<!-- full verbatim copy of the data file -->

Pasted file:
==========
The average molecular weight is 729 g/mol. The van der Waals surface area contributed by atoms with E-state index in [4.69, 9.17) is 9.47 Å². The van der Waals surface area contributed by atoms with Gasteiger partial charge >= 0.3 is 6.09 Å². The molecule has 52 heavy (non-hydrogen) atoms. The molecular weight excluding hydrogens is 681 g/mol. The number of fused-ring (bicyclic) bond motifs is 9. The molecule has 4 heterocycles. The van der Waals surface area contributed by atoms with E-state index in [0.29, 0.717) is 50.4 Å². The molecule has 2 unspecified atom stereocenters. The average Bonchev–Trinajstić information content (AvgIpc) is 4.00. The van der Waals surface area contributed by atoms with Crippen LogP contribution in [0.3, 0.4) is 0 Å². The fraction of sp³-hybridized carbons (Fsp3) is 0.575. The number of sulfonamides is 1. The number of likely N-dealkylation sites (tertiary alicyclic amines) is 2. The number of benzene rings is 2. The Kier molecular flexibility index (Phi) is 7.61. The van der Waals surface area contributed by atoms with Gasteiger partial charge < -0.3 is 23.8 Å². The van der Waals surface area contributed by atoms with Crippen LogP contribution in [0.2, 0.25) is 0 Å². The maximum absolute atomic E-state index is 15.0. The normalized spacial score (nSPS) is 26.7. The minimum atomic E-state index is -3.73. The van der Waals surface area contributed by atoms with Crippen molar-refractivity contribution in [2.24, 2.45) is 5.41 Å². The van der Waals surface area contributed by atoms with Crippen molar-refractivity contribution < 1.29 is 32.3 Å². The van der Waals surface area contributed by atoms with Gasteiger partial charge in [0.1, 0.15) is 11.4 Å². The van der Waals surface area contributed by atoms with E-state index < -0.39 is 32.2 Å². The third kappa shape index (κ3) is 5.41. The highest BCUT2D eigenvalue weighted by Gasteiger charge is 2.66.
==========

The average molecular weight is 729 g/mol. The van der Waals surface area contributed by atoms with E-state index in [4.69, 9.17) is 9.47 Å². The van der Waals surface area contributed by atoms with Gasteiger partial charge >= 0.3 is 6.09 Å². The molecule has 52 heavy (non-hydrogen) atoms. The molecular weight excluding hydrogens is 681 g/mol. The number of fused-ring (bicyclic) bond motifs is 9. The molecule has 4 heterocycles. The van der Waals surface area contributed by atoms with E-state index in [0.29, 0.717) is 50.4 Å². The molecule has 2 unspecified atom stereocenters. The average Bonchev–Trinajstić information content (AvgIpc) is 4.00. The van der Waals surface area contributed by atoms with Crippen LogP contribution in [0.3, 0.4) is 0 Å². The fraction of sp³-hybridized carbons (Fsp3) is 0.575. The number of sulfonamides is 1. The number of likely N-dealkylation sites (tertiary alicyclic amines) is 2. The number of benzene rings is 2. The Kier molecular flexibility index (Phi) is 7.61. The van der Waals surface area contributed by atoms with Gasteiger partial charge < -0.3 is 23.8 Å². The van der Waals surface area contributed by atoms with Crippen LogP contribution in [0.2, 0.25) is 0 Å². The maximum absolute atomic E-state index is 15.0. The normalized spacial score (nSPS) is 26.7. The minimum atomic E-state index is -3.73. The van der Waals surface area contributed by atoms with Crippen molar-refractivity contribution in [2.24, 2.45) is 5.41 Å². The van der Waals surface area contributed by atoms with Crippen molar-refractivity contribution < 1.29 is 32.3 Å². The van der Waals surface area contributed by atoms with Gasteiger partial charge in [0.1, 0.15) is 11.4 Å². The van der Waals surface area contributed by atoms with E-state index < -0.39 is 32.2 Å². The third kappa shape index (κ3) is 5.41. The highest BCUT2D eigenvalue weighted by Gasteiger charge is 2.66.